A NEIGHBORHOOD IN TRANSITION: AN ETHNOGRAPHIC STUDY OF LENOX HILL
Social change may be manifested in urban patterning. Neighborhood change in New York City has historically reflected broader societal phenomena such as major waves of immigration. Urban sub-areas have acquired distinctive characteristics as residents with similar ethnic traits increased in numbers in particular sectors, and as the result of the subsequent growth of facilities there which met their particular needs. In one area of New York City, Lenox Hill, the process of neighborhood change has involved the invasion and succession of educated, young, unmarried persons of no single ethnic identification, and there has been a proliferation of facilities to meet their needs. This area has evolved into a distinctive sub-area. The present research was undertaken in an attempt to understand the dialectical process involved in this change.^ The study was motivated by a desire to (1) highlight neighborhood change in a particular urban area, and (2) underscore the interplay of geographic space and personal values in residential choice. Lenox Hill appeared to be perceived as a desirable residential locality in spite of the high cost of living there and the resulting financial sacrifice for those residents who had moderate incomes. It was suggested by the researcher that the homogeneity of the residents of Lenox Hill might not be based on class variables alone, although it was acknowledged that these influence values. Social class as a distinct category is too broad to provide explanation in and of itself in a complex society. Sub-groups are founded on the basis of special interests and values, and distinctive lifestyles which are a consequence of values can be facilitated in particular urban localities.^ The researcher suggested that the values which many residents in Lenox Hill shared were influenced in part by the 1960s youth subcultural movement which emanated on college campuses. This presumption was based on the fact that census study showed that 34 percent of the residents were aged twenty-five to forty-five and 30 per cent were college graduates. Urban adaptation of graduates may be facilitated by their residential proximity, especially if the graduates' lifestyles include behavior patterns which reflect previously acquired subcultural values. Thus it was felt that societal phenomena other than social class could be of influence in residential patterning.^ Two models were employed for the acquisition of information on this area. The first, a social area analysis model, analyzed Lenox Hill in terms of the socio-economic status, lifestyle, and segregation of the residents as a group, and delineated the change from 1950 to 1970. The second, a community study model, observed the same phenomena, but analyzed the local situation in terms of friendship patterns, symbolic meanings, attitudes and values through observation and personal interviews of a sample of the residents. The demographic data showed that the social rank and urbanization indexes were very high for Lenox Hill when compared with other localities. The interview data suggested a homogeneity of lifestyles, attitudes and values. Many of these values were similar to the subcultural values of the youth subcultural movement of the 1960s.^ Based on the data, therefore, it seems a valid conclusion that individualized lifestyles can motivate residential choices, and such lifestyles can be based on values derived from social phenomena other than "class" or "ethnicity." ^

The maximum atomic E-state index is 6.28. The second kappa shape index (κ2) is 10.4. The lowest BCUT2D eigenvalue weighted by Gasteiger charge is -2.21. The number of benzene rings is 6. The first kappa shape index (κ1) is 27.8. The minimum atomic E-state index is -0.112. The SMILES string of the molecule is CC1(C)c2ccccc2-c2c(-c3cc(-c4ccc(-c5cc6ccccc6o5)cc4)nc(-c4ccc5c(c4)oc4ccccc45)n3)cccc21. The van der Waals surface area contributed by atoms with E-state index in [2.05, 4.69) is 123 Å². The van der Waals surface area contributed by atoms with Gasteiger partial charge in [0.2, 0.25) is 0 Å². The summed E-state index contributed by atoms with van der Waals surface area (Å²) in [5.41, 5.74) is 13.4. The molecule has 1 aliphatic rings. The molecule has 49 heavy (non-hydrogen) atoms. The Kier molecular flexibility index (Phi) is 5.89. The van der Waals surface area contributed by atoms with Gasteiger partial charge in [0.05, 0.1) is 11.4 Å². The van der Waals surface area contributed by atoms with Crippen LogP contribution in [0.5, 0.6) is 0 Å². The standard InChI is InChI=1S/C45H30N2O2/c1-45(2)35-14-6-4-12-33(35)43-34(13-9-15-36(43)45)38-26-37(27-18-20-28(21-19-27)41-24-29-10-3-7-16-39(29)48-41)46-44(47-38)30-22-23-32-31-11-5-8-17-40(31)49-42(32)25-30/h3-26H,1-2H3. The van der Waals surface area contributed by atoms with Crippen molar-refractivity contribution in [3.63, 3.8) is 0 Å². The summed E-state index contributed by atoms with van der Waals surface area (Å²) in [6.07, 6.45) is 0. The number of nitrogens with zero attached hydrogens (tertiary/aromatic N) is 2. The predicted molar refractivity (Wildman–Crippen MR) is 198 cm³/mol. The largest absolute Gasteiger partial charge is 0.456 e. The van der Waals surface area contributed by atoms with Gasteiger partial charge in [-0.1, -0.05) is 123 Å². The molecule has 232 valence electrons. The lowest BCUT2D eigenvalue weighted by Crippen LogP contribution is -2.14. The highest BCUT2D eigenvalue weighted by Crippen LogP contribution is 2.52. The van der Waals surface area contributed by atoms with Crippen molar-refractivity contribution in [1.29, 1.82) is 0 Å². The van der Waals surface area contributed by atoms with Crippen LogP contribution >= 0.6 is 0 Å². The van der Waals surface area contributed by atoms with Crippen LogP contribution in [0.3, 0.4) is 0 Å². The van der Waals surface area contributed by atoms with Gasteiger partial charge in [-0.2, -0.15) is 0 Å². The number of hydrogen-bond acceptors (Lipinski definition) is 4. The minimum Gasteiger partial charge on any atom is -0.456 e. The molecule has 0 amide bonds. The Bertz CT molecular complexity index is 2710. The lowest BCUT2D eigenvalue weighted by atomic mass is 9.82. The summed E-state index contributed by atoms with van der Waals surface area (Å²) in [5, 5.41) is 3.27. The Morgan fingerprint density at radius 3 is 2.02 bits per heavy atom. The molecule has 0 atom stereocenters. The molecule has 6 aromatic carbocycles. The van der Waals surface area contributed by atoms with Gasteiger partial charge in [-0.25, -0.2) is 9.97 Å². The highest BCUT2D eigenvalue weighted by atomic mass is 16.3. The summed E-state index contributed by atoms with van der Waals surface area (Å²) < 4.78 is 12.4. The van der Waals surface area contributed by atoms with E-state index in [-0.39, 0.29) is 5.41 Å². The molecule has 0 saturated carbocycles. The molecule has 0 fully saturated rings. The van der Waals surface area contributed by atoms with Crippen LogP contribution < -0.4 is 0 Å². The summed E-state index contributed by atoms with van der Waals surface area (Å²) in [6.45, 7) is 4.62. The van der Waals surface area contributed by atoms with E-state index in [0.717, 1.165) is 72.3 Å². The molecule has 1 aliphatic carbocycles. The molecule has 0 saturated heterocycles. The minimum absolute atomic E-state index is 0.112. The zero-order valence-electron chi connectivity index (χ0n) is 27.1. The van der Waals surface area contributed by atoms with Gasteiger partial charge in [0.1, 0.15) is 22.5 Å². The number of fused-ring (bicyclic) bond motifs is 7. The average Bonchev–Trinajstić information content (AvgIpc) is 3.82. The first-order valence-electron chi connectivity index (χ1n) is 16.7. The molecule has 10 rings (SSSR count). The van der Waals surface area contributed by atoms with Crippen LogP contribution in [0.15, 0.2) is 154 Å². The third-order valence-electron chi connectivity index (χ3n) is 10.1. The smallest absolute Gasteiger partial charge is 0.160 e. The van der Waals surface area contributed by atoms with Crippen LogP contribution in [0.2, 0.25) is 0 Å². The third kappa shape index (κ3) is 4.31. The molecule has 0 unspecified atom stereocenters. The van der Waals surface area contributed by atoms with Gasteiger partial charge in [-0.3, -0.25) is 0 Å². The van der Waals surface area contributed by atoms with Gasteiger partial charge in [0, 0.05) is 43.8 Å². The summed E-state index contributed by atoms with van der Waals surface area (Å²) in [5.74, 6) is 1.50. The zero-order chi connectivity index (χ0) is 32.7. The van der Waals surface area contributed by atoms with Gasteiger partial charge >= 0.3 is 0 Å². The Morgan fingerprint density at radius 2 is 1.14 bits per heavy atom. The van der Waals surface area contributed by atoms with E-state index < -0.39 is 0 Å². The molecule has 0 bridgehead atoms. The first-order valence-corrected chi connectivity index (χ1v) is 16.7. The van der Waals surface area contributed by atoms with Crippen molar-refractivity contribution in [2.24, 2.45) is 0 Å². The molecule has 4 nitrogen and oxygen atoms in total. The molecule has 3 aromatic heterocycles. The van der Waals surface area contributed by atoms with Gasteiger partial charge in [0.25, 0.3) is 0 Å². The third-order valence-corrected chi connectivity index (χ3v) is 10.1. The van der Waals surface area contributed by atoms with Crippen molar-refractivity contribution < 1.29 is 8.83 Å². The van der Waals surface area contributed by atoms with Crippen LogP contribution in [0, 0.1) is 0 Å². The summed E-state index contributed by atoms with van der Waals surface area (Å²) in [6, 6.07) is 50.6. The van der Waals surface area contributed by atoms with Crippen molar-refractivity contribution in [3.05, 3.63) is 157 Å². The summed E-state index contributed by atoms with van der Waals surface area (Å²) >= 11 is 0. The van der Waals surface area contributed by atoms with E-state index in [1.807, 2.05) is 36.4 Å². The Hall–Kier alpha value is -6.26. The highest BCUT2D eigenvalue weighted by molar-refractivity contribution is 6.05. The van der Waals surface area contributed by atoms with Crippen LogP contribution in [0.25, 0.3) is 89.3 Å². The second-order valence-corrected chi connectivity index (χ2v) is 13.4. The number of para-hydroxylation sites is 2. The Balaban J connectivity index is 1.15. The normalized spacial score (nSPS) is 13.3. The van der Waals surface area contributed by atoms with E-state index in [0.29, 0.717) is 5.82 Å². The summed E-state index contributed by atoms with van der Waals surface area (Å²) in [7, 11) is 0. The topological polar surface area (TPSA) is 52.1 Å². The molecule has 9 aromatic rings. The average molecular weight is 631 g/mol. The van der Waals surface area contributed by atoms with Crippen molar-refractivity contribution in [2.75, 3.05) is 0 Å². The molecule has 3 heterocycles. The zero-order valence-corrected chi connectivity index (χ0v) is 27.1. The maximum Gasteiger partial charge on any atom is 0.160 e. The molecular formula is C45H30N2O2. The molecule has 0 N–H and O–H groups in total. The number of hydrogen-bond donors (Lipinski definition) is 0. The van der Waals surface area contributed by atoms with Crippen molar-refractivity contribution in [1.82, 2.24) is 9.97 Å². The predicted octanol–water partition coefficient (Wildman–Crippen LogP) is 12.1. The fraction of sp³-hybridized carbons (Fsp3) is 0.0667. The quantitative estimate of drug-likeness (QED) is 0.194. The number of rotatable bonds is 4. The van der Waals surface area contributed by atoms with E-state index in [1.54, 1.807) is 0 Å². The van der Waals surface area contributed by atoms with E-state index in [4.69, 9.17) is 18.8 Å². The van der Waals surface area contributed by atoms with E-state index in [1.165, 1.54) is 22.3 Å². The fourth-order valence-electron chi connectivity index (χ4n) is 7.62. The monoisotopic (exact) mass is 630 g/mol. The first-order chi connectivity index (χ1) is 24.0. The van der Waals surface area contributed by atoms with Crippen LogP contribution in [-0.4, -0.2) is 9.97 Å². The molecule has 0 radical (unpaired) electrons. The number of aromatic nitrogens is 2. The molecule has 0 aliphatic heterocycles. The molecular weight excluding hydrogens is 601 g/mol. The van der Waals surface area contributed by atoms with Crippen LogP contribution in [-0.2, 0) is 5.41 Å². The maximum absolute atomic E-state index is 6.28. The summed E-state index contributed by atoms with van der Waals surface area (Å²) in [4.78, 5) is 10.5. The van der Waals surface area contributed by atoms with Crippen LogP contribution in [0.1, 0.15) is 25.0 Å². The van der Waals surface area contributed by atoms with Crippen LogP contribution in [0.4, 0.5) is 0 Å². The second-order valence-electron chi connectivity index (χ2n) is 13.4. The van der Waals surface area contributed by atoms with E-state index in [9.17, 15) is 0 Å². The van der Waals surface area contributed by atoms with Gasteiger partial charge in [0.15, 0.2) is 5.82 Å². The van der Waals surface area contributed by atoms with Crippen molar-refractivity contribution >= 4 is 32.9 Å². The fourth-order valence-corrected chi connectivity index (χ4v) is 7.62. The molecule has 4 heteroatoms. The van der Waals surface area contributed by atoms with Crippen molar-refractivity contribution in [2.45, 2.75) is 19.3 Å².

HAZOU, WINNIE, "A NEIGHBORHOOD IN TRANSITION: AN ETHNOGRAPHIC STUDY OF LENOX HILL" (1980). ETD Collection for Fordham University. AAI8020063.